In honor of the 50th Anniversary of the National Cancer Act, Dr. Manoj Pillai shares his motivation for pursuing a career in cancer research:
What brought you to work in cancer research?
I was always fascinated by blood cells and their maturation, but imagined a career as a clinician treating leukemia. During fellowship I tried bench research in a blood biology lab and thoroughly enjoyed the concept of being a physician scientist that combined bench research with clinical care. This was the time when next generation sequencing approaches were taking off, and I was fortunate to gain experience in this area which helped me transition to an independent investigator. My group has continued to implement these molecular approaches to define mechanisms of oncogenesis in blood cells since then.
Where do you see the future of cancer research?
Cancer is not a single disease, and each cancer type responds differently to a specific therapeutic approach. I see continued evolution of multiple approaches, especially specific inhibitors targeted to individual mutations and immunotherapies (alone and in combination), all aided by technical advances in basic research. Non-targeted approaches like conventional chemotherapy and radiation will also continue to play a role for many years until we can further understand molecular mechanisms better, though all of us who practice oncology look forward to the day when the types of generalized toxicities that are associated with less targeted approaches is seen as a thing of the past.
What are some of the advances you have seen during your career?
During my career I have seen how we have come to understand molecular basis of numerous cancers through extensive implementation of molecular approaches, including next generation sequencing technologies. Others such as CRISPR/Cas9-mediated gene editing has transformed cancer research in terms of ease of creating novel models critical to study cancer biology and precision genetic therapies are already being tested in clinical trials. Harnessing of the immune system to fight cancer is no longer limited to allogeneic transplantation, but has emerged as a powerful mode to treat many different cancers.
Why is it so important to encourage younger and diverse groups to pursue a career in cancer research? There are multiple compelling reasons to include and encourage younger and diverse groups in cancer research. The first and foremost is that only by creating a diverse and inclusive workforce in research and health care can we hope to start addressing the issue of widespread cancer health disparities. Another one is that human innovation is not limited to a few privileged individuals; by including a diverse pool of talent, we ensure that same old tired ideas from a select few are not the only ones that are picked up by funding. The current mechanisms of funding favor experience over innovative ideas resulting in fewer younger faculty remaining in research. Finally, building a diverse research workforce is also about fairness: most of my peers will agree that we are fortunate to be in this field that constantly challenges us to come up with advancements. This privilege should be accessible across the society and not just a few with elite training or networking.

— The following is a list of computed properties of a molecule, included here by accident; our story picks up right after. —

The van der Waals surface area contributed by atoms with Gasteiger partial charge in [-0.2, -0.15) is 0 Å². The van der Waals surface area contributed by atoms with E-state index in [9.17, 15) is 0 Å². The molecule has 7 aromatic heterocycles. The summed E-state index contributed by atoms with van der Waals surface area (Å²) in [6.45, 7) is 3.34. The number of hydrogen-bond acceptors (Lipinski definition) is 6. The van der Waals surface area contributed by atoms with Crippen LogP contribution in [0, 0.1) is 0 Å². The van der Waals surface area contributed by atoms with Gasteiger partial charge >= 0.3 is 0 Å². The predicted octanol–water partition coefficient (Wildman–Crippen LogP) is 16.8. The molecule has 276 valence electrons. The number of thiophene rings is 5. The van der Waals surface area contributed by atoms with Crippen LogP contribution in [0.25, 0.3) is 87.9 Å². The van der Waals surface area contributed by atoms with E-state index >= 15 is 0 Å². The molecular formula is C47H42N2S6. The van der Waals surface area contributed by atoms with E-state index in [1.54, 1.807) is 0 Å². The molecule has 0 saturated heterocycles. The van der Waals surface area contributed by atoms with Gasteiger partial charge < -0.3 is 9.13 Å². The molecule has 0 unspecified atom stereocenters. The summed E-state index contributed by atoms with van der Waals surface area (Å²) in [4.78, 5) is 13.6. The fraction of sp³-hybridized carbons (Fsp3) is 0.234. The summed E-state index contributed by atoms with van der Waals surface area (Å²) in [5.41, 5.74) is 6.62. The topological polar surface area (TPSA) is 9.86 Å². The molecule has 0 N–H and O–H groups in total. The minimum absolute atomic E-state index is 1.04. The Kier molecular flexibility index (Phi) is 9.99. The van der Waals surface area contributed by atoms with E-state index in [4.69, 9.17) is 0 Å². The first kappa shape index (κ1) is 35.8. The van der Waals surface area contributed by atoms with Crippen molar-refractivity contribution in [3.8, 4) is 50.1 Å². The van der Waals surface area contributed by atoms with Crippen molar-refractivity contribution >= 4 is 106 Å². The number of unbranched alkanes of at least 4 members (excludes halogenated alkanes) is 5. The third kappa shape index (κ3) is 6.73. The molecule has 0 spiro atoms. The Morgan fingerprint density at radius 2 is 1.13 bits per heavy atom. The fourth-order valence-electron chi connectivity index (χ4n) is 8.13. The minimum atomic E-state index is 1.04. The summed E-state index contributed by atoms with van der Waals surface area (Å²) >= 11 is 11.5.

Advice that you would give to someone considering a career in cancer research?
It is a hard and hyper-competitive field, but also highly rewarding. Good mentorship, hard work and believing in one’s abilities to make a contribution (however small and incremental it may seem) will go a long way to a successful and fulfilling career in cancer research. Beyond relying on mentors, I would also advise to develop your own peer group of researchers who will support you in tough times and celebrate your successes.